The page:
Thursday, March 25, 2021
Today, the United States Supreme Court issued a landmark ruling in Torres v. Madrid, holding that "[t]he application of physical force to the body of a person with intent to restrain is a seizure, even if the force does not succeed in subduing the person." Why is this important? To bring an excessive force claim, a plaintiff must prove that she was seized under the Fourth Amendment. In Torres, Albuquerque police officers executing an arrest warrant at an apartment complex ended up shooting Roxanne Torres twice as she drove away in her FJ Cruiser despite the fact that she was not the target of the arrest warrant. Torres, however, was able to continue driving away, leading the lower courts to conclude that she was not seized under the Fourth Amendment because she did not submit to the force used by the police officers and was instead able to continue driving away.
Torres appealed this issue to the Supreme Court, and I wrote the cert and merits stage amici curiae briefs for law professors, arguing that the application of physical force by an officer with intent to restrain is a seizure, even if the application of force is momentary and the plaintiff is able to escape. The heart of the briefs was the argument that the closest analogy to an arrest without probable cause, and thus a seizure, is the common law tort of false imprisonment, which only requires a momentary touching.
Both the majority and dissent in Torres picked up on this thread, with differing results.
The dissent argued the common law tort of false imprisonment required some type of detention or submission to force. But the majority, written by Chief Justice Roberts held that
The tort of false imprisonment, which the dissent rightly acknowledges as the “‘closest analogy’ to an arrest without probable cause,” post, at 12 (quoting Wallace v. Kato, 549 U. S. 384, 388–389 (2007)), reinforces the conclusion that the common law considered touching to be a seizure. Stated generally, false imprisonment required “confinement,” such as “taking a person into custody under an asserted legal authority.” Restatement of Torts §§35, 41 (1934); see 3 Blackstone 127. But that element of confinement demanded no more than that the defendant “had for one moment taken possession of the plaintiff ’s person”—including, “for example, if he had tapped her on the shoulder, and said, ‘You are my prisoner.’” Simpson v. Hill, 1 Esp. 431, 431–432, 170 Eng. Rep. 409 (N. P. 1795); see Restatement of Torts §41, Comment h (noting that “the touching alone of the person against whom [legal authority] was asserted would be sufficient to constitute” confinement by arrest when the authority was valid). While the dissent emphasizes that “the court [in Simpson] proceeded to reject the plaintiff ’s claim for false imprisonment,” post, at 13, that was only because “the constable never touched the plaintiff, or took her into custody.” 1 Esp., at 431, 170 Eng. Rep., at 409.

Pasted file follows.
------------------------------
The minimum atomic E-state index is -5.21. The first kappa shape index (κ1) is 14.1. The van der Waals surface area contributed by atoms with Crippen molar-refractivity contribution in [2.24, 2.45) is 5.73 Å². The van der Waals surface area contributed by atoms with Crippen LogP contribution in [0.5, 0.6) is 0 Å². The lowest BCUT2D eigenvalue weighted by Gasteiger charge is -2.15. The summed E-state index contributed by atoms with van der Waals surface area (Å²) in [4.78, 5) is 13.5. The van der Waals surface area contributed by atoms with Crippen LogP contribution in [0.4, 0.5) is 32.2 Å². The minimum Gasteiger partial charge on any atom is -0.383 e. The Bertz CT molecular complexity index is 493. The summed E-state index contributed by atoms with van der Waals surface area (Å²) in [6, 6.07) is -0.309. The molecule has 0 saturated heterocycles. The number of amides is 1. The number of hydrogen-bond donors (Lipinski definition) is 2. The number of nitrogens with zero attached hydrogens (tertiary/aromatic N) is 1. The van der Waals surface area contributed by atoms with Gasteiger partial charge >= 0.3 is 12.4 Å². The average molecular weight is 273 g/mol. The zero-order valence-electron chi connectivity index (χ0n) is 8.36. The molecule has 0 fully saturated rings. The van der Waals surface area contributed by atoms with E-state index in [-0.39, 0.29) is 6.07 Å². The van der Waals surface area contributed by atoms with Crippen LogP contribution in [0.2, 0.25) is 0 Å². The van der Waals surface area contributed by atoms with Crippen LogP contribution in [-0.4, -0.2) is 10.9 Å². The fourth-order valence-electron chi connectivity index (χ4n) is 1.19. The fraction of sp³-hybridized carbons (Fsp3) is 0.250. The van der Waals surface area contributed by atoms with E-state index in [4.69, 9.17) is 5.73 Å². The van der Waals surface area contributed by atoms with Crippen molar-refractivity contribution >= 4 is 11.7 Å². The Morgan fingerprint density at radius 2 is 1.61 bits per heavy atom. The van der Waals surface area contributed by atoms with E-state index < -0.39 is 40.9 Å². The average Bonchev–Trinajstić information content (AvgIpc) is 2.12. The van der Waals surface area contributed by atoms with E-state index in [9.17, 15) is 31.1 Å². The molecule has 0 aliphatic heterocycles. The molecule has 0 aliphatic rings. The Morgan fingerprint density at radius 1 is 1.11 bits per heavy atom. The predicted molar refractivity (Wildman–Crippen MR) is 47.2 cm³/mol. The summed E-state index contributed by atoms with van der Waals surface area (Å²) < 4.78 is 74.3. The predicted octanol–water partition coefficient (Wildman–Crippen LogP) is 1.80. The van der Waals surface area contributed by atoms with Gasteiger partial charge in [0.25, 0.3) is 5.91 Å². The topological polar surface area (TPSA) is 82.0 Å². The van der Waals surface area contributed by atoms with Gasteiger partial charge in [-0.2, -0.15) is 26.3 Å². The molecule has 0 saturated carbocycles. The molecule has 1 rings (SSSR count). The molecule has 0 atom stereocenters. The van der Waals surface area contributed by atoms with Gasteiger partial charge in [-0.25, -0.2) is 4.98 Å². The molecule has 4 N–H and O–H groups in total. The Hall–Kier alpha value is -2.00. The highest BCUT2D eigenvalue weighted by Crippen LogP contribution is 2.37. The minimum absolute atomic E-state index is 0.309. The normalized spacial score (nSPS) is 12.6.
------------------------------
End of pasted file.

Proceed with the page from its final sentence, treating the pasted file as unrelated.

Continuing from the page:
To be sure, the mere-touch rule was particularly well documented in cases involving the execution of civil process. An officer pursuing a debtor could not forcibly enter the debtor’s home unless the debtor had escaped arrest, such as by fleeing after being touched. See Semayne’s Case, 5 Co. Rep. 91a, 91b, 77 Eng. Rep. 194, 196 (K. B. 1604); see also Miller v. United States, 357 U. S. 301, 307 (1958). Officers seeking to execute criminal process, on the other hand, possessed greater pre-arrest authority to enter a felon’s home. See Payton, 445 U. S., at 598. But the fact that the common law rules of arrest generated more litigation in the civil context proves only that creditors had ready recourse to the courts to pursue escape actions for unsatisfactory arrests. There is no reason to suspect that English jurists silently adopted a special definition of arrest only for debt collection—indeed, they told us just the opposite. See supra, at 12. Nothing specific to debt collection elevated escape from arrest into a justification for entry of the home. Whenever a person was “lawfully arrested for any Cause and afterwards escape[d], and shelter[ed] himself in a House,” the officer could break open the doors of the house. 2 W. Hawkins, Pleas of the Crown 87 (1721) (emphasis added).
In any event, the officers and the dissent misapprehend the history of the Fourth Amendment by minimizing the role of practices in civil cases. “[A]rrests in civil suits were still common in America” at the founding. Long v. Ansell, 293 U. S. 76, 83 (1934). And questions regarding the legality of an arrest “typically arose in civil damages actions for trespass or false arrest.” Payton, 445 U. S., at 592. Accordingly, this Court has not hesitated to rely on such decisions when interpreting the Fourth Amendment. See, e.g., United States v. Jones, 565 U. S. 400, 404–405 (2012); Boyd v. United States, 116 U. S. 616, 626 (1886). We see no reason to break with our settled approach in this case.
And so now, if a plaintiff is shot, grabbed, etc. by a police officer, she can seek damages for excessive force, even if she was able to evade detention.